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  "He was typical of what
we like to regard as
essentially American."
-Theodore Roosevelt, in regards to General G.M. Dodge
LOT 74
Historic Remington New Model Army Percussion Revolver Inscribed as Presented
to General G.M. Dodge by Jay Gould Featured in “Firearms of the American West, 1866- 1894” - Serial no. 40451, 44 cal., 8 inch octagon bbl., blue/silver finish, walnut grips. This revolver
is inscribed “Presented to/Gen G.M. Dodge/by/
Jay Gould” on the right side at the breech and is featured on page 260 of “Firearms of the American West, 1866-1894” by Garavaglia and Worman and noted as “presented by financier Jay Gould to Gen. G.M. Dodge, who in 1866 became chief engineer for the Union Pacific construction project.”The case and accessories shown are not included. It has a dovetailed German silver cone front sight, standard barrel markings, matching serial numbers (including the grips), blue primary finish, silver plated trigger guard, and smooth walnut grips.
For a revolver inscribed as presented by one of the wealthiest Americans of the 19th century to one of his business partners, it is very plain.
General Grenville M. Dodge is among the most significant railway engineers in history. He was a civil engineer by trade and worked for the Illinois Central and Chicago and Rock Island Railroad prior to the Civil War. Abraham Lincoln worked as a lawyer for both of these railroads in the antebellum era. During the Civil War, Dodge became a major general, served as Ulysses S. Grant’s intelligence chief, expanded Union intelligence operations,
and commanded the XVI Corps. He also worked to determine the starting point of the Union Pacific Railroad at the direct request of President Lincoln. He remained with the army in the Indian Wars of the mid 1860s on the plains before resigning in May 1866 to work for the Union Pacific as their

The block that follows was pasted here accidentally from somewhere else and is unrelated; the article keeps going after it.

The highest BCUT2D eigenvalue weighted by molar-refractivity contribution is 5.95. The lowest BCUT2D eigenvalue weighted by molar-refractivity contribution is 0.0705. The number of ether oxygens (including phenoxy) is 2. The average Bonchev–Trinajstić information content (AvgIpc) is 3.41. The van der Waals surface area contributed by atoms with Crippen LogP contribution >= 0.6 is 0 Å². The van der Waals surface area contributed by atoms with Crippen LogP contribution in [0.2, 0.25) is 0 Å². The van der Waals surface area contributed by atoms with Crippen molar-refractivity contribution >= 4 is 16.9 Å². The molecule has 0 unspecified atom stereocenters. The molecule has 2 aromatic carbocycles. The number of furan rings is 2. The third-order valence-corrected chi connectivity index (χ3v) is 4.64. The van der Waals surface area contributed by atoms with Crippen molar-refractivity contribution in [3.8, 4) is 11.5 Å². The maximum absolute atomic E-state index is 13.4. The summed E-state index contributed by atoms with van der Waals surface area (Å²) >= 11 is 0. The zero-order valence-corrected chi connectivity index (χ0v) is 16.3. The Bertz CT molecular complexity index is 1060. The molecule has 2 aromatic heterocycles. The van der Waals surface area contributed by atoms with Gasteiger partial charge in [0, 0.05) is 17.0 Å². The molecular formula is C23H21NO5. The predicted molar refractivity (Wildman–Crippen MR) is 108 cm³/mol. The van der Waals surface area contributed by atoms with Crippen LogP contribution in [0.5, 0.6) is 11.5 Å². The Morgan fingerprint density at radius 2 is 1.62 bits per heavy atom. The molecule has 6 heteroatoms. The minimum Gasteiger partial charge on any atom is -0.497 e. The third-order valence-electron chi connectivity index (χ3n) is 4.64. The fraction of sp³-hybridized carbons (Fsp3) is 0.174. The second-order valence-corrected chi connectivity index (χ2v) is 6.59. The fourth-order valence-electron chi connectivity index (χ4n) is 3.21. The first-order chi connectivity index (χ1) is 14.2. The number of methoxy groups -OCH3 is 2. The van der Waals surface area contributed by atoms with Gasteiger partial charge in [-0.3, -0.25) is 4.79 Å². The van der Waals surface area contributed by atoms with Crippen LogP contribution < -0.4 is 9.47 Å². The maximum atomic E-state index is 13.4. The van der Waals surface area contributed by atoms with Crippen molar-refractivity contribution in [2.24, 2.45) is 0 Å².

chief engineer. In this role, he helped plan the route of the railroad as it slowly worked its way west. He became wealthy in part through his shares in Credit Mobilier which fraudulently charged the federal government inflated prices for the construction
of the railroad. He served as a Congressman for Iowa in 1867-1869 and was the chief engineer
of the historic Union Pacific Railroad as it was constructed. He was present for the joining of
the Union Pacific and the much shorter Western Pacific at Promontory Summit, Utah, on May 10, 1869, marking the official establishment of the Transcontinental Railroad and remained active in numerous railroads, including working with Gould as he was buying up and consolidating numerous railroads, including Union Pacific, and then his work in the Southwest. Gould is remembered as one
of the classic “robber barons” of the 19th century and became one of the country’s wealthiest men, largely due to his investment in railroads and
in projects and businesses associated with the railroads throughout the country after the Civil War. Dodge was also the namesake of the famous western town Dodge City, Kansas. He died at his home in Council Bluffs, Iowa, after having overseen the construction of railroads throughout the American West and acting as an officer for many rail lines. Theodore Roosevelt noted that “He was typical of what we like to regard as
essentially American.”
CONDITION: Fine with 70% plus original silver finish on the trigger guard, 50% original blue finish on the barrel and loading lever, traces of original blue finish elsewhere, primarily light brown patina on the balance, some light oxidation, and general
mild wear. The grips are also fine and have minor handling and edge wear. Mechanically excellent. Estimate: 10,000 - 20,000

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